HJ: We’re both Koreans.
Joi: I mean, kind of. HJ: But every time we come to Korea, we feel this strange sense of alienation. Joi: That’s probably because I grew up in California, which is over 9,000 kilometers away from here.
HJ: And I haven’t lived in this country since I was nine years old. Joi: So it’s pretty obvious, when we walk in the streets of Seoul…. HJ: We speak differently. Joi: Or not much at all. HJ: We dress differently.
Joi: We even carry ourselves differently. HJ: We might as well be tourists. Joi: But when we sit down over that Korean meal… HJ: We know that we are both undoubtedly Korean. It ties us to our motherland no matter how far we stay. But what about for one group of people who have grown so radically apart that they now might as well live in different universes, like North and South Korea? When we bond over the taste of Korea, we are really talking about the South. But what about the other Korea? And who are the people who
eat it? ♪ Fork the System Theme by Surya Giri ♪ It’s April 27, 2018. All eyes are on two men, Kim Jong Un and Moon Jae-in, as they stand before one of the most militarised borders in the world. It’s a historic moment. The first time a North Korean leader has stepped inside South Korea, across a border that did not even exist before 1945. After WWII, the world’s superpowers, the Soviet Union and the US, chose the Korean Peninsula as their new battleground. With a stroke of a pen, the Korean people suddenly found themselves torn in half — their identity, family, and nation divided by the newly drawn 38th parallel. What followed was three years of bloody war. Millions of Koreans died. Among the first casualties of the Cold War. The peninsula remains divided nearly 70 years later. So this simple act of shaking hands feels monumental. They even shared a meal. And what’s on the menu? Naengmyeon, or cold noodle soup, is something familiar to every Korean. The South has its own versions. We even have a K-pop song. But Pyongyang naengmyeon — straight from its birthplace, cooked by North Korean chefs, personally delivered by secret service agents? Now that was something else. This unassuming Northern dish continued to make an appearance during the Korea summits. President Moon Jae-in even tried it in the most famous restaurant in North Korea. And everyone wanted a taste of history. But what’s so special about this naengmyeon that some even called it the new symbol of peace? So we decided to ask a North Korean who’s been eating it her whole life. Joi: After you, my darling. HJ: Thank you. HJ: They say chivarly is dead but I see that it’s well and alive. Until three years ago, Moon Yeon Hee was living in Pyongyang, the capital, where her family owned a popular restaurant. They defected in 2016 after her father passed away. In Seoul, they decided to continue the family business. HJ: Huh, it’s like, you know, she’s doing laundry.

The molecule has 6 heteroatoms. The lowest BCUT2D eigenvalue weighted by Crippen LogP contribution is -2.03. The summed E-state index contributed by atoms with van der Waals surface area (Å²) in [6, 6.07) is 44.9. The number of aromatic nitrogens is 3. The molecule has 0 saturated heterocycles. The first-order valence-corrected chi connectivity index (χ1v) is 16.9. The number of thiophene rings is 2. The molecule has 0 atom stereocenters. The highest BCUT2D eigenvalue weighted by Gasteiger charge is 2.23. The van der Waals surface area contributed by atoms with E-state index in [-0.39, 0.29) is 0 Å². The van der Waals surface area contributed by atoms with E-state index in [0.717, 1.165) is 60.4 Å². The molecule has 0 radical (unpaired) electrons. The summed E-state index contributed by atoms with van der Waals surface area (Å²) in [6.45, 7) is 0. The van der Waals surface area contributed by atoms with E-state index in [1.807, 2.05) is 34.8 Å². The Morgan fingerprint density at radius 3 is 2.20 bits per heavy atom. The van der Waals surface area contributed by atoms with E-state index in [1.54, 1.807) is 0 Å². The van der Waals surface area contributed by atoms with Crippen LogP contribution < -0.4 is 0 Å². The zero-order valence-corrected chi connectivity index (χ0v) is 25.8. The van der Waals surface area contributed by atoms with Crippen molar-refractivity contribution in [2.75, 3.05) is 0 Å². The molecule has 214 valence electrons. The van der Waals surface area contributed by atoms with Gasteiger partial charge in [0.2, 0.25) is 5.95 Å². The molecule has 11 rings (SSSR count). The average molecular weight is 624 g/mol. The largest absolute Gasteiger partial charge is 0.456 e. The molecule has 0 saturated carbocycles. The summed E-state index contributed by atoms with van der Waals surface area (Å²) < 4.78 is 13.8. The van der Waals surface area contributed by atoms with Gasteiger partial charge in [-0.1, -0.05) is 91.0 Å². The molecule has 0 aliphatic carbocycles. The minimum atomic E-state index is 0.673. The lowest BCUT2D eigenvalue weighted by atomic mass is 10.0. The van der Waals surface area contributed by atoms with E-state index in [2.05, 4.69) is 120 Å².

Joi: Yeah. Joi: What goes in the broth? Right off the bat, we noticed how different Moon’s naengmyeon is to the ones we’ve eaten before, which normally has a mix of beef and Kimchi soup. Her toppings are also more lavish — eggs cooked two ways, three types of pickles, pine nuts. This is not the humble Pyongyang naengmyeon we’re used to. Joi: This is so different. Joi: Where are your table manners? In South Korea, Pyongyang naengmyeon is often described as bland. But this was anything but. Joi: Why do you think that people in South Korea have such a different image of Pyongyang naengmyeon? Joi: So you are saying that over the last 60, 70 years, Pyongyang naengmyeon has actually evolved? The Pyongyang naengmyeon we’ve been eating all our lives was frozen in time — like our understanding of North Korea itself. But so little information makes it across the tightly-controlled border — except what the regime wants you to see. Joi: So over there is North Korea. Joi: And if you think about it, it doesn’t take that long to get here. Joi: I guess from Seoul, it took like, how long? HJ: One hour? HJ: Do you feel anything when you see that? Joi: Honestly, I feel bit like, um… indifferent. Joi: I can tell that I am supposed to feel something but I don’t, because it feels so curated. HJ:I mean, I guess it wasn’t at all a part of your education growing up. HJ: You know, like for me, when I went to school here, it was every year we would draw reunification posters, HJ: I guess, I feel like, you know, this sense of longing? HJ: But I don’t know if that’s just really how I feel or that was just kind of ingrained in me since I was little. Joi: Growing up, we didn’t talk about North Korea at all in my family. Joi: Because it wasn’t something that was really relevant to us. Joi: And also, we were already dealing with the idea of Korean abroad. Joi: And that was already like the most complex identity issue for us. HJ: Right. Behind closed doors, Pyongyang has been evolving. Smartphones, department stores, swanky metro station. Sometimes it is hard to tell if we’re looking at North or South Korea. But that’s life in the capital city, something most North Koreans don’t get to experience. For Kim Jung-soon, hunger was the norm in rural North Korea. She defected in 2011 in search of her lost daughter and a better life. She taught us how to make tofu rice — a north Korean street food. It’s just fried tofu stuffed with seasoned rice. Like many North Korean staples, it’s simple and filling. Kim lived through the great famine that devastated North Korea in the 90s. We will never know for sure how many people starved to death, but estimates run as high as 3.5 million people. People were desperate. Kim Jung-soon left her daughters to search for food. And when she came back, they were gone. She’s still looking for her youngest daughter more than 20 years later. Joi: Has she heard any news of her daughter? HJ: Is that so… Kim Jung-soon: Yes… Families ripped apart. The Arduous March. War. For older Koreans, these scars might still be fresh. But for the new generations of Koreans, this history feels like someone else’s story. Joi: I’ve never met a North Korean before, and actually, the idea of someone who is North Korean is already something that’s so distant from me. Yet reunification is something that we continue to talk about, and even hope for. HJ: I think reunification is something that I will always want in my dreams, because this is something that I was told repeatedly, that Koreans are one people. We’ve been separated. HJ: But I think with the way thing are right now with so many foreign powers that have their stake in this entire issue, I think it’s almost impossible and quite unrealistic to think that reunification is something that’s going to happen. But our image of the ‘other’ Koreans is like a fading photograph. It was time to bring it up to date. We decided to meet someone from the new generation of North Koreans. Kim Yeon-yong has had to fend for herself since she was 15-years-old. To survive, she sold food like the dumplings we’re making now in the local markets. But she doesn’t want your pity. She’s a hustler. Even after defecting in 2015, she hasn’t slowed down. She goes to university, has a part-time job and volunteers on the weekend. Joi: Can you describe what your village looked like? Joi: Of course, it’s not easy when you realise that like, the life that you lived had to be harder than it needed to be. Joi: This mandu is so big. Kim Yeon-yong: It’s yours. Joi: It’s clearly mine. Look, this is like all broken inside. Joi: Anything with kimchi inside, you can’t go wrong with. Joi: So inside there’s kimchi, tofu, perilla leaves. HJ: Pork, onions, HJ: and garlic. Like lots of garlic. HJ: She was mincing that garlic like crazy. And Koreans, divided people. But the rift between us might be smaller than the bridge that connects us. The cold noodle soup the two leaders shared was not only a reminder of our shared roots, but also of the changes we’ve each gone through during our time apart. Changes that we shouldn’t see as barriers but an invitation to explore and to hopefully understand. HJ: Thank you for watching our first episode in Korea. HJ: It was a very personal story for us. Joi: So we wanted to ask you guys a question. Joi: How have food and identity intersected in your life? Joi: We’d love to hear your stories so comment below or follow us on Facebook HJ: And Instagram. Joi: Especially if you want to join our conversations. HJ: This is one of three episodes of Fork the System’s first season. HJ: We can’t wait for you to see the other two. Joi: So stick around. HJ: And get out there and eat some Korean food! Joi: RAWHGJWAH!! HJ: Is that how you eat Korean food? HJ + Joi: RAWHWAHRHWHAHHH!